Since the declaration of a rare Ebola outbreak in Uganda on September 20, the international medical humanitarian organization Doctors Without Borders/Médecins Sans Frontières (MSF) has been working with the ministry of health to set up an initial emergency response to prevent the virus from spreading and treat people who are sick.
The Ugandan ministry of health has confirmed 43 cases of Ebola and reported 29 deaths across five districts. Ebola is a serious and often deadly viral disease with a mortality rate of up to 90 percent, and its symptoms can range from fever to kidney and liver failure to internal and external bleeding. The last Ebola outbreak in Uganda was in 2019.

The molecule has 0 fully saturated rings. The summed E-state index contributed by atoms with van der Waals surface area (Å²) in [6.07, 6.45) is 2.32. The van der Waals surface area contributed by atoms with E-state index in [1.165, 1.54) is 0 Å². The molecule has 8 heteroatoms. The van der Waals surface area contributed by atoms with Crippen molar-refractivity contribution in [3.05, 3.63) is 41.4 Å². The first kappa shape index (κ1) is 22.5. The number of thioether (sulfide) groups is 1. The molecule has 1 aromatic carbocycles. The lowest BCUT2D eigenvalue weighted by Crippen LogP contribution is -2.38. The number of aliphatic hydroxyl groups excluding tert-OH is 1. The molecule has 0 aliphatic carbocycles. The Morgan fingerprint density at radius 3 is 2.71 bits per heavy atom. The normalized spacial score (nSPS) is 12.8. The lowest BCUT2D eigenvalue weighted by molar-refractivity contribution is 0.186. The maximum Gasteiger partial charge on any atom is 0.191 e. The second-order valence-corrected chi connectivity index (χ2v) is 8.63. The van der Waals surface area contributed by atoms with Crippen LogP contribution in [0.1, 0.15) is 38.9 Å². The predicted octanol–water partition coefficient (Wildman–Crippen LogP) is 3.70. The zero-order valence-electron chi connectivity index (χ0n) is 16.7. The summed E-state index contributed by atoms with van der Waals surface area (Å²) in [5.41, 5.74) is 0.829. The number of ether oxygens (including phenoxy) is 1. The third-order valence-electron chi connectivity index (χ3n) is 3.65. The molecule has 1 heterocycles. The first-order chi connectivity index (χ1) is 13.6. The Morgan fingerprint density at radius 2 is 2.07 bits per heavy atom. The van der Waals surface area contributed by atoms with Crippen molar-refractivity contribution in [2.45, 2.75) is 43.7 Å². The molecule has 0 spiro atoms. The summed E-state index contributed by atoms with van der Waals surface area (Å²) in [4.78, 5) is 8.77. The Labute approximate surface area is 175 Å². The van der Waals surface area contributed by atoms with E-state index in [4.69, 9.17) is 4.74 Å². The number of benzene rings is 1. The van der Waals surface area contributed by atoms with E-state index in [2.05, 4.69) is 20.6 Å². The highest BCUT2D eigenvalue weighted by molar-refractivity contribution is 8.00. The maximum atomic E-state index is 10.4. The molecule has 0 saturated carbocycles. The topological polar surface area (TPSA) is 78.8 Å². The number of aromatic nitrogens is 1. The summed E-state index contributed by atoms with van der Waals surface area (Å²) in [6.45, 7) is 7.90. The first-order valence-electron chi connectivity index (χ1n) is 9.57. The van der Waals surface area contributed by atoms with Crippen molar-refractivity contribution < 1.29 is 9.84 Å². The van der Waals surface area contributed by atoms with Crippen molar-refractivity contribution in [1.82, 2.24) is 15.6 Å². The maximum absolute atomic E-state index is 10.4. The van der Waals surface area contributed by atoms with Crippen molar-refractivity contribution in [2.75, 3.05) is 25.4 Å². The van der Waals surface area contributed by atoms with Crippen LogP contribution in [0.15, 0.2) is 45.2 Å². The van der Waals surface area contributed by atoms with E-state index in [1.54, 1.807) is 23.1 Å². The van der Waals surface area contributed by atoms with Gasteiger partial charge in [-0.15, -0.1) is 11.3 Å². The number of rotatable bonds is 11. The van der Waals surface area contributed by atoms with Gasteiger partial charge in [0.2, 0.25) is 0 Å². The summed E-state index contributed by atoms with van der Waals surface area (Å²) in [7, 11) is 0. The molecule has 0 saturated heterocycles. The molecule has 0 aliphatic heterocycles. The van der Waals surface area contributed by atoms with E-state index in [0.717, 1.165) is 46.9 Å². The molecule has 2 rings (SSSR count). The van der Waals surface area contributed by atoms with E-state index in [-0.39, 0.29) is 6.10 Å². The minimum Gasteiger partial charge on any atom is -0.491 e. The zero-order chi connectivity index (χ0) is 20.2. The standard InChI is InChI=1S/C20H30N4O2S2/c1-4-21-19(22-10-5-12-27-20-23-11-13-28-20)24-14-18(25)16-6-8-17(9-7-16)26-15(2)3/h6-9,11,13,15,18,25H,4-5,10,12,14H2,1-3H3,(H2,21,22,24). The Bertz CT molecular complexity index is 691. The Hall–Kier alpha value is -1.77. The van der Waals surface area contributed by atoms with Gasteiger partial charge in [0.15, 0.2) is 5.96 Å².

MSF has a long history of responding to various Ebola outbreaks, including in West Africa from 2014 to 2016 and in the Democratic Republic of Congo (DRC) from 2018 to 2020. These outbreaks were caused by the Zaire strain of the virus, for which there are now two approved vaccines and a treatment. However, the current outbreak in Uganda is caused by a relatively rare variant of the virus known as the Sudan strain, for which there is no approved vaccine or treatment.
Given this, traditional methods of fighting the virus are critical, including ensuring that supportive care and testing are available close to people's homes through a decentralized approach, proper infection prevention and control measures are implemented in health facilities, and community-based surveillance of the virus and contact tracing are carried out.